Every Star has a Song

Even the universe has a better voice than I do! In my book I wrote about how astronomy professor Dr. Mark Whittle converted the first 400,000 years of the Cosmic Microwave Background into notes from a standard octave of a even-tempered scale (what we’re used to hearing) and raised the pitch 50 octaves (to put it in range of the human ear).

To hear the result go to this web page, look over on the left and click on “The First 100 Million Years,” scroll down, and then choose either audio only or run movie. I’m kidding about my voice vs the universe’s. The first song ever heard is not particularly musical or pretty, but it’s harmonic.

I thought about having a larger section about the cosmic chorus, just because it seems like there is no place in all the universe without music. Even black holes sing. They emit sound, one note, a B flat, although 57 octaves below middle C. And every star has its own song, which tells us about its size, brightness, what its made of, and how old it is.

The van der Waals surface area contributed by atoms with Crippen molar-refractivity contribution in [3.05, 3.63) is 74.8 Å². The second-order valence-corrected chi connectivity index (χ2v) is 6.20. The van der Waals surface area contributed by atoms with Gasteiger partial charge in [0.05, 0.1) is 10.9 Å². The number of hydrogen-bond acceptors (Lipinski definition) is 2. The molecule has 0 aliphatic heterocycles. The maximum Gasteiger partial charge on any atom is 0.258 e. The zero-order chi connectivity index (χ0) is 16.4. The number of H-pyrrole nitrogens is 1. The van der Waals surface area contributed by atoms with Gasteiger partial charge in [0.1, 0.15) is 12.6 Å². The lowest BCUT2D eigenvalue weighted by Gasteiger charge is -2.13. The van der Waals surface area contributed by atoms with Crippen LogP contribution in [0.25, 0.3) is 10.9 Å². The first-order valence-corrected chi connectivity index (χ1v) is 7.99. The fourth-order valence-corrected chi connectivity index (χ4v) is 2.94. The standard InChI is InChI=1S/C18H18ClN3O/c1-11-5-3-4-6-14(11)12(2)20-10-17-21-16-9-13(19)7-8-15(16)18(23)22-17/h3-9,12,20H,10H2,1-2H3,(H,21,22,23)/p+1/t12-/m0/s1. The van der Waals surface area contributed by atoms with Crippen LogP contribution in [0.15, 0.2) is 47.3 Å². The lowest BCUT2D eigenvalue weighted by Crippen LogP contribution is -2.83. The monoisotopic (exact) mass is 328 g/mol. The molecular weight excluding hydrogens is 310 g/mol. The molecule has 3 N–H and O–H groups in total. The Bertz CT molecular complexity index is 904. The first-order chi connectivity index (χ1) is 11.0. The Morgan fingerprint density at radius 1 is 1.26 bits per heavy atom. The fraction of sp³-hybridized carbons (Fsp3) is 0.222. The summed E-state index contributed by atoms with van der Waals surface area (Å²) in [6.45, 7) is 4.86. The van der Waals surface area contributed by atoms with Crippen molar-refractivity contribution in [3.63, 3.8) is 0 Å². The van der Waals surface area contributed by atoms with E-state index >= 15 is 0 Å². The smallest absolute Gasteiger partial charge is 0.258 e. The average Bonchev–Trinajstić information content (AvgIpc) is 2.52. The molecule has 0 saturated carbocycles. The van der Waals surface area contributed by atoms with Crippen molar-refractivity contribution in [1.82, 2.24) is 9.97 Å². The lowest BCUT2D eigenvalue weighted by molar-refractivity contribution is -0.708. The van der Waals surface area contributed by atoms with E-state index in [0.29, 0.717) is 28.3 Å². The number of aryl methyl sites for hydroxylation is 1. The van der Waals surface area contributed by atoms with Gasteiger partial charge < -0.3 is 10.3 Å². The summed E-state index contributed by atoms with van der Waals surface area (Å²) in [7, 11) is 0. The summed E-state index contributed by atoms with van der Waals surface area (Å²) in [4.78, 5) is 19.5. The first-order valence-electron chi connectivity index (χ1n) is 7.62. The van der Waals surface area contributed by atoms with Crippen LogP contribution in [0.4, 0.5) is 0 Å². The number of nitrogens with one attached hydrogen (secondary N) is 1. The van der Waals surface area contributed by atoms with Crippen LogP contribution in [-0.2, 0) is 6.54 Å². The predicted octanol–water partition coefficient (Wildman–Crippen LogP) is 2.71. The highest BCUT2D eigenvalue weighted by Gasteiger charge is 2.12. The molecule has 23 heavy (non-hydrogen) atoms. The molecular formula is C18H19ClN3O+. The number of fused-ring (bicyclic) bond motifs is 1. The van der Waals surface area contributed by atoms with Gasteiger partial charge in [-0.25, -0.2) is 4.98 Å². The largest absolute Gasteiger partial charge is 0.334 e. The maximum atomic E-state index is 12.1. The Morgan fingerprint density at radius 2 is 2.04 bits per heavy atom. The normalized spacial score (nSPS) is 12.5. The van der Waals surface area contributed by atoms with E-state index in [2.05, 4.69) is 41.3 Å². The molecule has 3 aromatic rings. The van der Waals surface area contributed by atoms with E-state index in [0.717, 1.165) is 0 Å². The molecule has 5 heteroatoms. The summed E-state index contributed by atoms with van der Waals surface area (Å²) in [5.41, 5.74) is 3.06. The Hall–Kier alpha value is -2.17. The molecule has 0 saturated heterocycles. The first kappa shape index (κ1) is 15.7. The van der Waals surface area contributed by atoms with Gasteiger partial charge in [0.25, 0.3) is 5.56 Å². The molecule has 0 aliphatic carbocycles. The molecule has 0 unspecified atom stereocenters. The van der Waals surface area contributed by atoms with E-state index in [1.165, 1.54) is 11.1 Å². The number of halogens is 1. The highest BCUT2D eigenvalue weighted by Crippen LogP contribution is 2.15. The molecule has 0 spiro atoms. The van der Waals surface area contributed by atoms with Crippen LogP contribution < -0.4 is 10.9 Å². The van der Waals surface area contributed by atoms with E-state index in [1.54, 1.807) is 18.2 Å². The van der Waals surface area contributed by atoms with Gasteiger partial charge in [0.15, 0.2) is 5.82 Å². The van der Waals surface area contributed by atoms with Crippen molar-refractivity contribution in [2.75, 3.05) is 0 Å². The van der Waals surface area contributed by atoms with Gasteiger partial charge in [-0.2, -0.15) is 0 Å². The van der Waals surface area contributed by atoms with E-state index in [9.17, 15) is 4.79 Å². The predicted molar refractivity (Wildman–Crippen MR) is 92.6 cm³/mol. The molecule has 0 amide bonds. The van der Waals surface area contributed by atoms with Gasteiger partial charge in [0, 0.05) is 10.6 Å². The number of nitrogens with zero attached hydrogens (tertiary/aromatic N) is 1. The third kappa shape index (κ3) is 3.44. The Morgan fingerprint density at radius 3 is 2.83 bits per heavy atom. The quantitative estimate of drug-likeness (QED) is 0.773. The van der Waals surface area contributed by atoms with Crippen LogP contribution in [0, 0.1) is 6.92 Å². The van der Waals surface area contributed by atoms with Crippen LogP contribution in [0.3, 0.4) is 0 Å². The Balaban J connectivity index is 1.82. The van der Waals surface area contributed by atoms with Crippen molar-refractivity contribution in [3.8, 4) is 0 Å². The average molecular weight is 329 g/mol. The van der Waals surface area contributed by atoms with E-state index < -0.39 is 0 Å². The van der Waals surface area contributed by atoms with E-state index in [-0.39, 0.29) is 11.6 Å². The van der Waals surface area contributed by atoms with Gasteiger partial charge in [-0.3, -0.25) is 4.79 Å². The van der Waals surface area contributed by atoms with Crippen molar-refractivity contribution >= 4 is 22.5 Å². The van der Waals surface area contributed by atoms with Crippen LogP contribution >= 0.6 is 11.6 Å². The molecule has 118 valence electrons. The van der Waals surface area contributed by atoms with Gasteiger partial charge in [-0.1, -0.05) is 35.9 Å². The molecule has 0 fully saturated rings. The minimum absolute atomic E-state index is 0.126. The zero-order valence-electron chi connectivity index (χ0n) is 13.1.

Here’s a NASA recording I came across of the earth singing. By the way, the NASA website is so much fun to explore. Just type in “sounds” in the search box and listen to a few.

I found this photograph titled “A Negro Choral Society” in the New York Public Library’s Digital Gallery. It’s dated 1922, and the source is listed as, “The Negro in Chicago; a study of race relations and a race riot, by the Chicago Commission on Race Relations.”

A Negro Choral Society

Stacy Horn

I've written six non-fiction books, the most recent is Damnation Island: Poor, Sick, Mad, and Criminal in 19th-Century New York.

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